What is foveated rendering on PSVR2?

what is foveated rendering

Wondering what foveated rendering is and how it works? Don’t worry. Here’s a detailed explainer on this VR technology.

PlayStation VR2‘s arrival has brought foveated rendering back into the spotlight. Mind you; this isn’t some revolutionary tech that’s just landed on our virtual doorsteps; VR headsets have been banking on it to amp up their performance for a while now.

But powerhouses like the PS VR2 and PS5 leverage it to smooth out potential performance issues, which has got some people’s heads turning.

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Other virtual reality headsets like the Meta Quest Pro and more have used foveated rendering. The concept is devilishly simple, yet incredibly clever.

What is foveated rendering?

Foveated rendering reduces the resolution of where you’re not looking. The idea is that you don’t need to render the whole game all at once. As you focus on something, the game will then render that at full fidelity, and reduce the side you’re not looking at.

An exaggerated rendition of foveated rendering, with the edges blurred and a symbol showing where you’d be focusing with your eyes.

PS VR2 and Meta Quest Pro use eye tracking to keep track of this so that the user’s peripheral vision is used rather than the titling of the head. As your eyes will focus on one area, the game or software can then ensure it’s not rendering too much.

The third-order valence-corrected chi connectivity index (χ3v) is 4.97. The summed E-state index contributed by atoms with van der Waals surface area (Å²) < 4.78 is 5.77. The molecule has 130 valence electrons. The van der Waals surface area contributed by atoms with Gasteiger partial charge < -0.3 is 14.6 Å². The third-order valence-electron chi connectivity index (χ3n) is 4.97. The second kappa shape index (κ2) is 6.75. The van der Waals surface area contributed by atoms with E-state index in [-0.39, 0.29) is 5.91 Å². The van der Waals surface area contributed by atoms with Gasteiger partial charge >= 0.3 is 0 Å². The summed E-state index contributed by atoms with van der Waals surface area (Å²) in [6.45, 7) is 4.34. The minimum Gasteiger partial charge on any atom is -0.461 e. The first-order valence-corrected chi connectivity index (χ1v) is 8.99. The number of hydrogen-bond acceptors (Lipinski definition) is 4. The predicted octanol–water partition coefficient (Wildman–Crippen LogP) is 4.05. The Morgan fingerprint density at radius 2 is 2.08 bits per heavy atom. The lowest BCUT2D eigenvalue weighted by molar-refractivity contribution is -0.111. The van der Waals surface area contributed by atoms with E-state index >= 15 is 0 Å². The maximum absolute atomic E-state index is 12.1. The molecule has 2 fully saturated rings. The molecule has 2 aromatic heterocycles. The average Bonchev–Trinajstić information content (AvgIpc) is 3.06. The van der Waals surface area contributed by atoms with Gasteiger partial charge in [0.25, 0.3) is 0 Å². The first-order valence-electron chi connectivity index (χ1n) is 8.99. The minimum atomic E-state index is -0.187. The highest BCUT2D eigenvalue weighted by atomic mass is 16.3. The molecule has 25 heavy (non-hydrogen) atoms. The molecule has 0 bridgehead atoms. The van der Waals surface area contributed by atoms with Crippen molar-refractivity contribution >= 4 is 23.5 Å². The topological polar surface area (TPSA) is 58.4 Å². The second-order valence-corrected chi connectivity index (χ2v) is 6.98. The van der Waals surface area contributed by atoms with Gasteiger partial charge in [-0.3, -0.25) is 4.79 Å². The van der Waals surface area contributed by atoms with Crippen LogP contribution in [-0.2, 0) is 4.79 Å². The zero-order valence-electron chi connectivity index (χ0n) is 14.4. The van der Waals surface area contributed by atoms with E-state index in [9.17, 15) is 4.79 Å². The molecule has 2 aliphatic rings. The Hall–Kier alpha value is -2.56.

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The major difference between the Meta Quest 2’s and PS VR2, is that Meta’s headset requires it to be ‘fixed’. This means that it’ll consistently decrease the visuals when the image hits a certain threshold when moved, rather than tracking your eyes.

Foveated rendering in video

This has been used before in other virtual reality applications as well. Foveated rendering was used in the Insta360 video players. As the footage is a whopping 8K for the Pro cameras, the software would reduce the quality of the video’s bitrate if the user wasn’t looking directly at it.

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Reduced rendering in games

Games have done this in different ways for years, with examples off the top of our heads linking in with things like Half-Life 2 and Source Engine games.

The further away an object is in Half-Life 2, the worse it is rendered out to the user. A zombie far off in the distance doesn’t require the full animation, or graphics applied to it. As it gets closer, the enemy will begin to render fully, as detail will be required.

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This was a major issue in the very original version of Final Fantasy XIV, where barrels and objects were consistently presented with the full resolution, rather than reducing it in busy areas. This caused the game to perform poorly on a frequent basis and why things in games often look worse when you begin to observe them closely.

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